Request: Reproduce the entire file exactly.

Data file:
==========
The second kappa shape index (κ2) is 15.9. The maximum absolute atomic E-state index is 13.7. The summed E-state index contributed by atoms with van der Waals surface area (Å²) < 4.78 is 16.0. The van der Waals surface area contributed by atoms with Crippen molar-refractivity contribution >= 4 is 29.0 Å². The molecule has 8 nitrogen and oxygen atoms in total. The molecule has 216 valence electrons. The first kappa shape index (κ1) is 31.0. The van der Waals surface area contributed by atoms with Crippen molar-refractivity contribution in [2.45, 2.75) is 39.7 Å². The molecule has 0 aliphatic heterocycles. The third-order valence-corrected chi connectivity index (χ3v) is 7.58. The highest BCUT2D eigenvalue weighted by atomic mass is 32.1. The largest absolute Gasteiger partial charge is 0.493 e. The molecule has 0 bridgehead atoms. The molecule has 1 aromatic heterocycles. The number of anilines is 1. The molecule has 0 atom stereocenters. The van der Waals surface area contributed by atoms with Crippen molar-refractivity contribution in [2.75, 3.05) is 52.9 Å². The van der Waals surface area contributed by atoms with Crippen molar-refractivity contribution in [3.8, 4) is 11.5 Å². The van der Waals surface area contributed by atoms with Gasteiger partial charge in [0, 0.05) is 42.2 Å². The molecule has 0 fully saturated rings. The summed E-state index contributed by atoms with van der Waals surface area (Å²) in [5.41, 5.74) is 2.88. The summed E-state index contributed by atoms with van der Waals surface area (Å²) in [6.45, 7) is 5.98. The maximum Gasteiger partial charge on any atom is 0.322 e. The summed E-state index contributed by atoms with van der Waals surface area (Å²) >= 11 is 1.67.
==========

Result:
The second kappa shape index (κ2) is 15.9. The maximum absolute atomic E-state index is 13.7. The summed E-state index contributed by atoms with van der Waals surface area (Å²) < 4.78 is 16.0. The van der Waals surface area contributed by atoms with Crippen molar-refractivity contribution >= 4 is 29.0 Å². The molecule has 8 nitrogen and oxygen atoms in total. The molecule has 216 valence electrons. The first kappa shape index (κ1) is 31.0. The van der Waals surface area contributed by atoms with Crippen molar-refractivity contribution in [2.45, 2.75) is 39.7 Å². The molecule has 0 aliphatic heterocycles. The third-order valence-corrected chi connectivity index (χ3v) is 7.58. The highest BCUT2D eigenvalue weighted by atomic mass is 32.1. The largest absolute Gasteiger partial charge is 0.493 e. The molecule has 0 bridgehead atoms. The molecule has 1 aromatic heterocycles. The number of anilines is 1. The molecule has 0 atom stereocenters. The van der Waals surface area contributed by atoms with Crippen molar-refractivity contribution in [2.75, 3.05) is 52.9 Å². The van der Waals surface area contributed by atoms with Crippen molar-refractivity contribution in [3.8, 4) is 11.5 Å². The van der Waals surface area contributed by atoms with Gasteiger partial charge in [0, 0.05) is 42.2 Å². The molecule has 0 fully saturated rings. The summed E-state index contributed by atoms with van der Waals surface area (Å²) in [5.41, 5.74) is 2.88. The summed E-state index contributed by atoms with van der Waals surface area (Å²) in [6.45, 7) is 5.98. The maximum Gasteiger partial charge on any atom is 0.322 e. The summed E-state index contributed by atoms with van der Waals surface area (Å²) >= 11 is 1.67.